I just read thru the email thread between you and Jon, that he forwarded me to help figure out your problem. I noticed this attachment, which shows the color/density of your 21 step strip measurements. This visually shows the same thing as your linearizations- dark highlights then regular mid-tones to shadow range. I have again reviewed your ink separation, and edited it to make your paper white match mine for better comparison, and other than your yellow shade 7 don’t see anything really obvious that would cause such dark highlights…
How old is this R3000 printer? For some reason, yellow is always the worst for color staining. It’s worse with an older printer, as I think the yellow pigment particles collect in the nooks and crannies of the damper. When you flush or print, the surface yellow gets flushed, then more releases while the printer sits, which causes highlights to print yellow again. Without flushing the printer’s internal ink lines with PiezoFlush, the only sure way to eliminate color staining is to replace the ink selector unit (dampers), otherwise, printing yellow purge sheets or doing cleaning cycles to get rid of the yellow before each printing session until it no longer appears is the solution.
Please check your QTR version (the version listed at the top of the window is not necessarily the version #). To do this, open QTRgui, then select Help and choose About. The window that opens will list different versions for different parts of QTR, please let me know what version is listed for “Quad to Printer”.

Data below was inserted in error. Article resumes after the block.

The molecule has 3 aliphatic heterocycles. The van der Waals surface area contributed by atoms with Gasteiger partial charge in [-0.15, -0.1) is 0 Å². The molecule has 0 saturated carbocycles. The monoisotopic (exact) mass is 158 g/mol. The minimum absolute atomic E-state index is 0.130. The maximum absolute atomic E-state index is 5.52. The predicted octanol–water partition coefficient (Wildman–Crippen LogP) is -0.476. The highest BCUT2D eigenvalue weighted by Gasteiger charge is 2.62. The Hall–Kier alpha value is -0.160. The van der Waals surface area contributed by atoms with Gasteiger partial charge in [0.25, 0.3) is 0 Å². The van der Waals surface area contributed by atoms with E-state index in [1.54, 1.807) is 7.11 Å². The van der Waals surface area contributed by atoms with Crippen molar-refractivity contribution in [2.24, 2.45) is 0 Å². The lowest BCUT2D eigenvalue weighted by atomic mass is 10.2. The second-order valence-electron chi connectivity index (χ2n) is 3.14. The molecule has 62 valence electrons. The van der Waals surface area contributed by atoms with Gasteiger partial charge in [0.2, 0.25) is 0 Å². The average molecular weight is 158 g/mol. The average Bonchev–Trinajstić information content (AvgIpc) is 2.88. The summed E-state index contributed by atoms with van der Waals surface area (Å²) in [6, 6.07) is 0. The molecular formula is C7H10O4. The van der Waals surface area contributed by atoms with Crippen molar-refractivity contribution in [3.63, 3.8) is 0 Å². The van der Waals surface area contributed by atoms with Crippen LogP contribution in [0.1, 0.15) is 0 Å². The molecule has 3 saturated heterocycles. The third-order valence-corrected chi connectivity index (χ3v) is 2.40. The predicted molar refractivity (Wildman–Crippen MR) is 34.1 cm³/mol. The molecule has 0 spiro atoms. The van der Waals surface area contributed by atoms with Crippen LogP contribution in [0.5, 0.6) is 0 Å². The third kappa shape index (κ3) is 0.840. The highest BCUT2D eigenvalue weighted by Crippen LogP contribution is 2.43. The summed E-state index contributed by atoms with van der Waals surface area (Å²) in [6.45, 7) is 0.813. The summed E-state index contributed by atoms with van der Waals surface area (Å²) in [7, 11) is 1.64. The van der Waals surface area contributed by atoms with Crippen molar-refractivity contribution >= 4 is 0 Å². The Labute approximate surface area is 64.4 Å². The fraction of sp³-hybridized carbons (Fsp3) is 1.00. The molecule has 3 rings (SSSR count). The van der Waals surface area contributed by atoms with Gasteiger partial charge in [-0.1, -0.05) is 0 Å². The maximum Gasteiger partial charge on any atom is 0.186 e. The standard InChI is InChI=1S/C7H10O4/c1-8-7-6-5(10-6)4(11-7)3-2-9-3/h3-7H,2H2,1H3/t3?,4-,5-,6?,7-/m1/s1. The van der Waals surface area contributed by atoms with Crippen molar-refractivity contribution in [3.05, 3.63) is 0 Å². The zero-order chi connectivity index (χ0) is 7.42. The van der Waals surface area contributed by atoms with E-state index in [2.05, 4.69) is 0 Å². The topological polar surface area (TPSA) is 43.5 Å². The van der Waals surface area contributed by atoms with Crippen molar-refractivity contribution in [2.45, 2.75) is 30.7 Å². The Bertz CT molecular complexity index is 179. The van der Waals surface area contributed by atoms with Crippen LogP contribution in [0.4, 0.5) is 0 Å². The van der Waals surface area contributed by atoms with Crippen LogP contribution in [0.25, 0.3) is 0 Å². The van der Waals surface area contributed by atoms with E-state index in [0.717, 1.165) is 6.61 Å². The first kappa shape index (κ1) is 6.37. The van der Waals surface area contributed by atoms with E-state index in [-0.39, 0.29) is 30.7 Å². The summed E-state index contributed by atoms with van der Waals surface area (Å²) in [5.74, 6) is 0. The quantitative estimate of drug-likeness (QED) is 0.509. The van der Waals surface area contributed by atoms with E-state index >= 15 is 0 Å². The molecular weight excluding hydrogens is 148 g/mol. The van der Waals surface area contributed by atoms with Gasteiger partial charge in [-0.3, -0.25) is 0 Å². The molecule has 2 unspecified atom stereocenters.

Have you deleted and reinstalled your print driver and QuadTone RIP?
Another thing I would check is ink in the carts, removing the printer and printing process/settings from the equation. To do this, get some Q-tips/cotton swabs, and a piece of coated inkjet paper (a scrap piece from a bad print is fine). Shake your carts well, then line them up from shade 1 to 7 (black to yellow). Dip the end of a Q-tip so it’s wet with ink, then gently wipe it across the paper surface to make an ink smear. Mark the smear with the cartridge position/ink it came from, then use a new Q-tip to test the next ink, and continue until you have a sample smear of all inks. I have included an example below for you to see what I’m talking about.
Please let me know, thanks~ Dana